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L’Oreal’s Managerial Handoff

Laurent Attal, who is being promoted back to France, leaves the U.S. operation in the hands of Frédéric Rozé.

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WWD Milestones issue 06/01/2009

Frederic Roze is not one to be easily intimidated by adversity.

This story first appeared in the June 1, 2009 issue of WWD.  Subscribe Today.

On July 1, he will take the helm of L’Oréal USA, succeeding Laurent Attal, who is being promoted back to Paris headquarters to head the company’s immense research and development effort.

When asked what in his résumé prepares him to tackle the recession-wracked North American beauty market, he points to his three-year stint in post–Soviet Russia in the early Nineties, building L’Oréal’s Consumer Products Division from the ground up. It was a wild time, but the 47-year-old Rozé remembers it as “a fantastic experience,” but clearly not without its challenges. “First year, more than 4,000 percent infl ation. We built a very strong team,” he says. “And last year, in 2008, Russia was still ahead of China” when comparing L’Oréal’s consumer products businesses in both countries.

The old Soviet system had created a creaking retail distribution network consisting of stores such as GUM. Rozé describes the market then as “a white sheet of paper. Everybody was on the same starting line. The game was how to build your brands very quickly, profitably, because the previous system had collapsed totally.”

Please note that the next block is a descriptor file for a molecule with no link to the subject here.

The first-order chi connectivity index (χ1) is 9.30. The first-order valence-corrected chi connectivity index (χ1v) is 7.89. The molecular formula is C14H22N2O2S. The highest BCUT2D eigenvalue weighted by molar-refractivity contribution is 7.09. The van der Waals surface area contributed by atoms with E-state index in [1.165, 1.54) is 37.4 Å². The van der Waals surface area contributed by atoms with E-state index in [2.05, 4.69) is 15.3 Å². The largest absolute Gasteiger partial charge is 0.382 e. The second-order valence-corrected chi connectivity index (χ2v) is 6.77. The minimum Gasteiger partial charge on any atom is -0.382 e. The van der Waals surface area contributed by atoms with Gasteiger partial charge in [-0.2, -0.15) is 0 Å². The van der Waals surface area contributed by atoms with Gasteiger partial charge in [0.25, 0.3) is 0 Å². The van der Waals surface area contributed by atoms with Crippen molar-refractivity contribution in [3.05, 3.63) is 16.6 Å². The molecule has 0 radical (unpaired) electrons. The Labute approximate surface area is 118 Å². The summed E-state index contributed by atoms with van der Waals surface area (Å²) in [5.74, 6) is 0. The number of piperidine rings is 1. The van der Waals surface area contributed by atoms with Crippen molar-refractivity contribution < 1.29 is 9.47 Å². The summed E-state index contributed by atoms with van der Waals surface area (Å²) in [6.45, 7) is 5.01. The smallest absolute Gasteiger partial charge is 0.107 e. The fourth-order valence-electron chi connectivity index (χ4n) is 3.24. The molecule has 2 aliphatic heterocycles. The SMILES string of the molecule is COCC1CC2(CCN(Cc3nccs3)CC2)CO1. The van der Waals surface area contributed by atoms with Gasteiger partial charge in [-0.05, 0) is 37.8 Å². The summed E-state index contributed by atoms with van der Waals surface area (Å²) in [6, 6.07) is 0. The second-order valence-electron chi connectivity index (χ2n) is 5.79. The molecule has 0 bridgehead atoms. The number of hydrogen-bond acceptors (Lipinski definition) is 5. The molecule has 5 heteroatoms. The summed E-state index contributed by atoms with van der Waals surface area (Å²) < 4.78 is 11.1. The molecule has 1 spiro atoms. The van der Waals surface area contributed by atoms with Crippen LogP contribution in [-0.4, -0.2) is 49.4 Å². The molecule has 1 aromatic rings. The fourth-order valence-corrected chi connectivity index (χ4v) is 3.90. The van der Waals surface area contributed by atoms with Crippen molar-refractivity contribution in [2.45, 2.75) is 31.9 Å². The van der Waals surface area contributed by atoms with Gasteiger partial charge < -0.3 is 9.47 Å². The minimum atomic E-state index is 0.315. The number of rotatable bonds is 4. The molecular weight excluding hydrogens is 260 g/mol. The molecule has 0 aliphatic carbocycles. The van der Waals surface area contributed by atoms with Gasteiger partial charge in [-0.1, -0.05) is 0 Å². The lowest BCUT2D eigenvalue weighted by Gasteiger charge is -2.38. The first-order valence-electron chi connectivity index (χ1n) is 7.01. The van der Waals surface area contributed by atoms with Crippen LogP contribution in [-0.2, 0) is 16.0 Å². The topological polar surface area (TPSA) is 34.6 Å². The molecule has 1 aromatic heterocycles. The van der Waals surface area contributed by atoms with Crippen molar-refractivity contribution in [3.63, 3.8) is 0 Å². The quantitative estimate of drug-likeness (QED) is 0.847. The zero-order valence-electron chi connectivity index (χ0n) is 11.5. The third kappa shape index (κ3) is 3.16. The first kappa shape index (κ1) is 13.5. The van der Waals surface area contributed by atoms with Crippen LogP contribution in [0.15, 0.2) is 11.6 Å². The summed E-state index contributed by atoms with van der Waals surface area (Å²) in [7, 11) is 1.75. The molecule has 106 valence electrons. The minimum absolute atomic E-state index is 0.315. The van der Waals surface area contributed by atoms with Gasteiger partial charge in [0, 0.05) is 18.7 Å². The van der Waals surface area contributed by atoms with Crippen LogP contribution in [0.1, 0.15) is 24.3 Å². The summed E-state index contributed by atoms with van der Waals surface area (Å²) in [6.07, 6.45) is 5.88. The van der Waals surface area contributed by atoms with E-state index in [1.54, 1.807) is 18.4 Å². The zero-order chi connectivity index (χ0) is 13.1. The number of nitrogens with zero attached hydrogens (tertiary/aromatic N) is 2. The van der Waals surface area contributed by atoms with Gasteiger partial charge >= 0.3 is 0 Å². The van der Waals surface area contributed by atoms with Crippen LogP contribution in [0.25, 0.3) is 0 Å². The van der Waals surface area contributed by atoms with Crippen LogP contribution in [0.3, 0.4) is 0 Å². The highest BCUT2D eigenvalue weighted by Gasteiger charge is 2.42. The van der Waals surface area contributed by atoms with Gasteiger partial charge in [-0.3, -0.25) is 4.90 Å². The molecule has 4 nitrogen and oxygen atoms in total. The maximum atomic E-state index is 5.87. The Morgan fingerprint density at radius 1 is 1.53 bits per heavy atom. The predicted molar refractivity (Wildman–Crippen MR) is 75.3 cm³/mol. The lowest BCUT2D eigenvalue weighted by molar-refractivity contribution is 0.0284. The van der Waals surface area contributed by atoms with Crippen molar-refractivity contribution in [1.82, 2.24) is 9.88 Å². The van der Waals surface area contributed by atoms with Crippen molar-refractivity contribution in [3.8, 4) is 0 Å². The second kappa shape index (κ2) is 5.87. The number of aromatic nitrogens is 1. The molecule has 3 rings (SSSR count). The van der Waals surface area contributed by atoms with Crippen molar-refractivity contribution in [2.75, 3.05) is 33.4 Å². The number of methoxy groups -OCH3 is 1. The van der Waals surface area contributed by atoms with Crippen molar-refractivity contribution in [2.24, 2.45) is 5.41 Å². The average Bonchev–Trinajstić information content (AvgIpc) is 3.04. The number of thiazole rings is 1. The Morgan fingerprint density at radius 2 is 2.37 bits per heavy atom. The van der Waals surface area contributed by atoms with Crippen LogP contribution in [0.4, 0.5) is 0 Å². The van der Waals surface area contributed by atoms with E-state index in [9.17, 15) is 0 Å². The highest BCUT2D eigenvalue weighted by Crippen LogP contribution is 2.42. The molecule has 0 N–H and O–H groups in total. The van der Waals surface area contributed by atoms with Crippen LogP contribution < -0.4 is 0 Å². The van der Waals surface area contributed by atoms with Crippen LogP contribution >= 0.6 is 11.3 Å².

He joined L’Oréal in 1986 and became general manger of the Consumer Products Division of L’Oréal Russia. Then, in 1996, he was named general manager of Gemey France. Later, as general manager of L’Oréal Argentina, Rozé is credited with orchestrating the recovery of the business, despite a national financial debacle. He transferred to Spain in 2002, in charge of both the Consumer Products and Professional Products Divisions there. According to the company, he boosted market share in many categories. In 2004, Rozé became director of the Consumer Products Division for Western Europe, then his responsibilities spread over the entire continent.

Rozé also points out that his background equips him to handle the U.S. subsidiary with its diversity of large businesses because his previous positions required him to oversee more than the company’s mass market brands. In Argentina, he was in charge of all divisions, and in Spain he also ran “a very strong” salon professional products division. “So I know very well the business model of the luxury, the active cosmetic and the professional divisions on top of the consumer division,” he says, adding that, in his European assignment, he was in charge of businesses in 30 countries. “The [Consumer Products Division] in fact is distributed in department stores, in some perfumeries, in hypermarkets, supermarkets and some pharmacies. I know pretty well all the channels of distribution that I will have to work with in the U.S.”

 

Asked what is the one thing he learned that is required for success in business, Rozé replies: “It’s always possible to keep climbing up, even if the context is very, very tough. If you keep focusing on what’s really important, you can make a huge difference versus your competition.